Sue Grafton is one of my heroes. When she was the Guest of Honor and spoke at Crime Bake 2009, I learned that she keeps a writing journal in a computer file for each novel. Every day, she opens both the manuscript file and the journal file. When her brain stops working in one file, she switches to the other. She says this helps her to keep going. Happily, her journals are online at www.suegrafton.com/journal-notes.php.
An online writing journal. A terrific idea—but it soon escaped my sieve-like brain. This May I opened a book called Writers Dreaming by Naomi Epel, in which writers describe how their dreaming mind aids their writing. In the book, Sue Grafton again described how her journaling helps her write her novels.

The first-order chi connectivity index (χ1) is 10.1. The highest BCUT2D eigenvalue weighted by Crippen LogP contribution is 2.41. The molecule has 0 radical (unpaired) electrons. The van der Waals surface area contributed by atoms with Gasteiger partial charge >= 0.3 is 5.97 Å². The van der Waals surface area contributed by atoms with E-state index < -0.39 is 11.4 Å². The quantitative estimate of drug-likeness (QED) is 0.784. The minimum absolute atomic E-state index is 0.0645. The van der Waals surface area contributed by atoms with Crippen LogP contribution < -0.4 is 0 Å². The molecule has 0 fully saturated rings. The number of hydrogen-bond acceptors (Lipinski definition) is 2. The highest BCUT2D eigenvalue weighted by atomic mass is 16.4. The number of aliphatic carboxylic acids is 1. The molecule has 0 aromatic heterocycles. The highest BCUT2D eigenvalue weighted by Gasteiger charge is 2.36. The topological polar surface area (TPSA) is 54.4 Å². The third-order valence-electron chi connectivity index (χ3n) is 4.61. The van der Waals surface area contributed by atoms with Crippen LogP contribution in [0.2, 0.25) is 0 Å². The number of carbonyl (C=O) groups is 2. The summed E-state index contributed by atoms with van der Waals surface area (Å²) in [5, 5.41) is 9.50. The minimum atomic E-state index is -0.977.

This time the idea took. I decided to give it a try. So, for the last few months, I’ve been keeping my own writer’s journal.
So far this experiment works well. In the morning, I open the journal file and reflect on how my writing is going, what problems I’m struggling with and my goals for the day. After breakfast, I open both the manuscript file and journal the file and work in each as needed.
Another tip from Sue Grafton is that from time to time she re-reads her entire journal. I’m not sure I believed her when she advised that such a re-reading will often remind you of problems you’ve already solved. As it turns out, her observation was right on. Which I learned the first time I re-read my whole journal and found, staring back at me, the answer to a then-current problem.
For this helpful advice on how to improve my writing process, I thank you, Sue Grafton.
How about you? Do you use a writing journal? If so, how does it work for you? Is there some other advice from a favorite author you have found particularly useful?